The load-deflection temperature of the resin product A is observed to improve to 71.8° C. after the heat treatment as compared to 69.5° C. of the molded products not treated. The sanding or jetting is also found to improve the modulus or rupture as well as the deflection characteristics of the resin product A. That is, the resin product A subjected to sanding or jetting is 629 kg/cm2 in modulus for rupture and deflected at 2.59 kg load whereas the resin product not treated is 554 kg/cm2 in the modulus of rupture and deflected at 2.80 kg load respectively. (Bending test was conducted according to JIS K 7203, using a test sample 25 mm in width and having supporting surface of 7R provided at an interval of 46 mm, loading surfaces of 5R and bending rate of 1 mm/mm. Deflection is expressed by the weight of load at 0.5 mm).
Rolled sand paper is mainly used to grind and remove the surface of the resin product A. Shot peening, grit blasting, sand blasting, etc. are employed as the jetting method. Grit blasting is especially effective in removing the surface skin layer in a short time.
The surface skin layer may be removed entirely or partly from the resin product A depending on the nature or use of the product A to be molded.
The resin product A thus removed of its internal residual stress by removing the surface skin layer may be provided with grooves 3 at this stage to section the resin product A and to thereby block the internal stress in one section from affecting the adjacent sections. This is embodied in the following embodiment to be described.
The resin product A which is eliminated of its internal residual stress by the grooves 3 is then molded (by hot pressing) into a final product such as door and wall as shown in FIG. 5.
An embodiment shown in FIG. 4 will now be described. The resin product A shown in FIG. 4 is removed of its skin layer by the method mentioned above. The surface where the soft aggregate 1 is exposed is provided with scratches 4 using, for example, a sanding roll. The scratches provided in lines in one direction along the resin sheet product A act to give more natural appearance to the product when embossed with a wood-like pattern (to be described later).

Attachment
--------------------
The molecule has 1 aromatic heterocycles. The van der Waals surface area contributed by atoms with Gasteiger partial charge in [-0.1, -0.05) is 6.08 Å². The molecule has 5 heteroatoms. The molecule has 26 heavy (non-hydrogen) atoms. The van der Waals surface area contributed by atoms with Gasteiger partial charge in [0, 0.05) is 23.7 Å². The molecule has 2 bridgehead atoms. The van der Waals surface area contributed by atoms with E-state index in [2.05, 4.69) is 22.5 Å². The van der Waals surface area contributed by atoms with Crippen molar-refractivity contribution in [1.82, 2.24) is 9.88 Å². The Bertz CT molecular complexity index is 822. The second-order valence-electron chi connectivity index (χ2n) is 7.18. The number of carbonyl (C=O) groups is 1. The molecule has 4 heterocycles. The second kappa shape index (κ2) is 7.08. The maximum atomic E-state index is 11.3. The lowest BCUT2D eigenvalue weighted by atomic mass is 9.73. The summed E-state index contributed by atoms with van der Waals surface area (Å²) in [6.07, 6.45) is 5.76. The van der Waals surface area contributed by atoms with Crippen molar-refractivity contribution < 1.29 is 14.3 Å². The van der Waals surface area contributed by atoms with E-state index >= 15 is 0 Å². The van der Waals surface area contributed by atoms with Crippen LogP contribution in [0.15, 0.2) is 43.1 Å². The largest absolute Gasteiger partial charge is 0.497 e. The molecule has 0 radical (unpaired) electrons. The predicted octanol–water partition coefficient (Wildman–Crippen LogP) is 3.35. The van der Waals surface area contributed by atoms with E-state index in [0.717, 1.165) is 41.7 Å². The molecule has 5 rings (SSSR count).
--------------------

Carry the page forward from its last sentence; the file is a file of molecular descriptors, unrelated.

The depth of the scratches is not uniform, so that when applied with paint (by means of a brush or sprayer), the painted surface will have uneven shade because of the uneven depth of the scratches, simulating the natural wood pattern.
The resin product A thus processed may be used with or without its surface embossed with a wood-like pattern. It is also possible to mold the product into any arbitrary shape using hot pressing or to combine with any other material. Examples of such use will be described below.
The embodiment shown in FIG. 5 is a resin product A molded by hot pressing and embossed with a wood-grain pattern. In FIG. 6, a resin product A is pasted with a decorative facing sheet B such as decorative veneer or vinyl chloride film and hot pressed. The embodiment shown in FIG. 7 is a plywood C pasted with a resin sheet product A. The embodiment shown in FIG. 8 comprises a soft foamed-synthetic resin D coated with a sheet of resin product A of soft vinyl chloride base,